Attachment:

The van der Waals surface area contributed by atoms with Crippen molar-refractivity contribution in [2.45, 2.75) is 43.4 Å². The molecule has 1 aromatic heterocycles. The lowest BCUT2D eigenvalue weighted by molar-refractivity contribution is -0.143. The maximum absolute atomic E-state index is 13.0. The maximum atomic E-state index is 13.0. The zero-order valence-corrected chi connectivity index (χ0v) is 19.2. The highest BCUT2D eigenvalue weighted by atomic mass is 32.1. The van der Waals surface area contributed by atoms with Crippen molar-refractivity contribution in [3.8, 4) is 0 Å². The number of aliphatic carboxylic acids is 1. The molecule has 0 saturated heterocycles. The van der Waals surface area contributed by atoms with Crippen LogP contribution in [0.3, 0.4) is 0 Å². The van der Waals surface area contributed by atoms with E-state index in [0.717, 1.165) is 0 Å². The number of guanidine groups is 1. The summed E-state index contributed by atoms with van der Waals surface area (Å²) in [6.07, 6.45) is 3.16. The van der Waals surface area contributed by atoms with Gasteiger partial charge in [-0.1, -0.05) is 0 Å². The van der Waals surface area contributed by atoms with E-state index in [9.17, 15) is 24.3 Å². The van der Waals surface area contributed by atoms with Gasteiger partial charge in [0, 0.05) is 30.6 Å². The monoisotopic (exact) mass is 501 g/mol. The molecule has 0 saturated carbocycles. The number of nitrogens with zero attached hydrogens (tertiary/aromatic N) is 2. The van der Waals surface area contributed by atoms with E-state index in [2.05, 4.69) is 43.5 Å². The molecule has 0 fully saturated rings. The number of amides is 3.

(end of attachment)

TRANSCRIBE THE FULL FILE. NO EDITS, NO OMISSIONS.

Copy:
The van der Waals surface area contributed by atoms with Crippen molar-refractivity contribution in [2.45, 2.75) is 43.4 Å². The molecule has 1 aromatic heterocycles. The lowest BCUT2D eigenvalue weighted by molar-refractivity contribution is -0.143. The maximum absolute atomic E-state index is 13.0. The maximum atomic E-state index is 13.0. The zero-order valence-corrected chi connectivity index (χ0v) is 19.2. The highest BCUT2D eigenvalue weighted by atomic mass is 32.1. The van der Waals surface area contributed by atoms with Crippen molar-refractivity contribution in [3.8, 4) is 0 Å². The number of aliphatic carboxylic acids is 1. The molecule has 0 saturated heterocycles. The van der Waals surface area contributed by atoms with Crippen LogP contribution in [0.3, 0.4) is 0 Å². The van der Waals surface area contributed by atoms with E-state index in [0.717, 1.165) is 0 Å². The number of guanidine groups is 1. The summed E-state index contributed by atoms with van der Waals surface area (Å²) in [6.07, 6.45) is 3.16. The van der Waals surface area contributed by atoms with Gasteiger partial charge in [-0.1, -0.05) is 0 Å². The van der Waals surface area contributed by atoms with E-state index in [9.17, 15) is 24.3 Å². The van der Waals surface area contributed by atoms with Gasteiger partial charge in [0, 0.05) is 30.6 Å². The monoisotopic (exact) mass is 501 g/mol. The molecule has 0 saturated carbocycles. The number of nitrogens with zero attached hydrogens (tertiary/aromatic N) is 2. The van der Waals surface area contributed by atoms with E-state index in [2.05, 4.69) is 43.5 Å². The molecule has 0 fully saturated rings. The number of amides is 3.